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Dog Stung By A Bee? Here’s What To Do!

dog stung by a bee
Photo courtesy of @rosieredfluffhead on Instagram.

Warm weather means more time outdoors for you and your pup!  Fortunately for our flowers but unfortunately for your dog, it also means more bees buzzing around.  Dogs are curious by nature and Doodles, in particular, seem to have a tendency for putting their noses precisely where they don’t belong.  Thanks to this, the odds of having your dog stung by a bee tends to be significantly higher than you getting stung.

Like for humans, most bee stings on dogs are simply an annoyance and not critical.  In this article we’ll go over how to treat your dog for a bee sting and when you should seek medical attention from a vet.  Don’t wait until it happens to learn!

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Dog Stung By Bee Symptoms

It’s not always obvious to tell when your dog has been stung by a bee.  If you’re with your dog when the incident occurs, they will often cry out and either paw at their face or lick their paw depending on where they got stung.  In some cases it’ll be relatively easy to narrow down the cause if you see a dead bee on the ground or a lot of them flying around nearby.  You always should look at the affected area to see if a stinger is still attached.

If you’re not with your dog when it happened, symptoms to watch out for afterwards include mild swelling and red skin.  Your dog may also limp or continue to nurse the affected area.

If your dog is experiencing weakness, difficulty breathing, or a excessive amount of swelling extending away from the site of the sting, contact your vet immediately.  We’ll talk more in a bit about when and why these dangerous symptoms may occur.

Related: Veterinarians Weigh In: Should You Get Pet Insurance?

Dog Stung By Bee Treatment

The first step is to safely remove the stinger from your dog if it is still attached.  How do you get a stinger out of a dog?  The easiest way is to gently scrape it off with a fingernail, credit card, or piece of cardboard.  If possible, avoid using tweezers because if the stinger is squeezed, more poison may flow out of it and into your pet.  Here is a helpful video showing a stinger being removed:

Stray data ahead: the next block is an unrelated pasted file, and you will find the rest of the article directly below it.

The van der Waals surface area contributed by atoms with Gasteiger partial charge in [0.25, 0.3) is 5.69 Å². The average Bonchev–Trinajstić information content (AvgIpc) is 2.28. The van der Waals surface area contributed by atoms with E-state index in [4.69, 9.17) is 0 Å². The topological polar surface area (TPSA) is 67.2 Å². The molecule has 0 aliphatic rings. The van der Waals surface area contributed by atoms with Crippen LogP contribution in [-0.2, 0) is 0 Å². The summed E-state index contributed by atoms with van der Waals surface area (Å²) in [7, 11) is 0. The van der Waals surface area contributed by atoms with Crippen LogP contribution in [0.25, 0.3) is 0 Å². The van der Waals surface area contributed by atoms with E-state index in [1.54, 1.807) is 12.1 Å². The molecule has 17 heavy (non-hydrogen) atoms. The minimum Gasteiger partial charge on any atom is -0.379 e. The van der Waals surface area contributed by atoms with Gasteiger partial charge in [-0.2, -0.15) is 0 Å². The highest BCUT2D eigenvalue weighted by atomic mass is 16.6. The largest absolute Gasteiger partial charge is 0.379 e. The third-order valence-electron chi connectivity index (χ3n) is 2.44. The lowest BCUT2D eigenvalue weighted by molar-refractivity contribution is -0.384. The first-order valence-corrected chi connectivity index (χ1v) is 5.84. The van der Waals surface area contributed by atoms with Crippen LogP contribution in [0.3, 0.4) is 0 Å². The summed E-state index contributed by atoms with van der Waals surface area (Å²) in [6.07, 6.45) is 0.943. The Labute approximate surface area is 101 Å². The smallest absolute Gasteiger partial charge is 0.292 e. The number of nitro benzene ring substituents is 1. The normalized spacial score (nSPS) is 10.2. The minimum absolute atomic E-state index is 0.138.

After the stinger is removed, applying a mixture of water and a little bit of baking soda will help reduce pain for your dog.  If swelling occurs, consider wrapping some ice in a towel and applying it to the affected area for a few minutes.

Can I give my dog Benadryl for a bee sting?  Only do this if you have consulted your vet and they have informed you of the proper dose for the severity of the sting and your pet’s weight.

Related: Is Pet Insurance a Waste of Money?

When Should I Be Concerned About a Bee Sting?

Can a dog die from getting stung by a bee?  In most cases, bee stings are only a nuisance for dogs.  However, on rare occasions bee stings can require emergency medical attention from a veterinarian and potentially be fatal.  Here’s what to look out for:

Mouth or Throat Bee Stings

Thanks to our furry friends’ love of tasting everything, it is not an uncommon occurrence for a dog to get stung on the inside of the mouth or throat.  This can become very dangerous as the swelling can result in difficulty breathing.  Signs to watch out for include wheezing and excessive drooling.  Immediately take your dog to the vet if this occurs.

Multiple Bee Stings

One bee sting isn’t usually cause for worry, but if your pet has endured many stings it is definitely worth seeing a vet.  Symptoms include multiple wound marks, pain and swelling, heavy panting, increased heart rate, and sometimes muscle tremors.

Allergic Reactions

Like humans, some dogs can be highly allergic to bee stings.  Severe swelling that extends far outward from the wound site or even in a completely different location may occur.  In the most extreme circumstances, your dog may go in to anaphylactic shock.  This may result in sudden vomiting, diarrhea, or collapsing.  Obviously, it is vital to see your vet immediately if any of these symptoms occur.

Dog Stung By a Wasp or Hornet?

The symptoms and treatment for wasp stings or hornet stings are not significantly different than that of typical bee stings.  While wasp and hornet stings tend to be more painful, their stingers don’t have barbs and won’t stay attached.  They can however sting multiple times if provoked so be extra cautious around them.

To provide peace of mind for pet parents when it comes to stings and other health concerns, we highly encourage all dog owners invest in pet insurance. We recommend getting a free online quote from Healthy Paws Pet Insurance.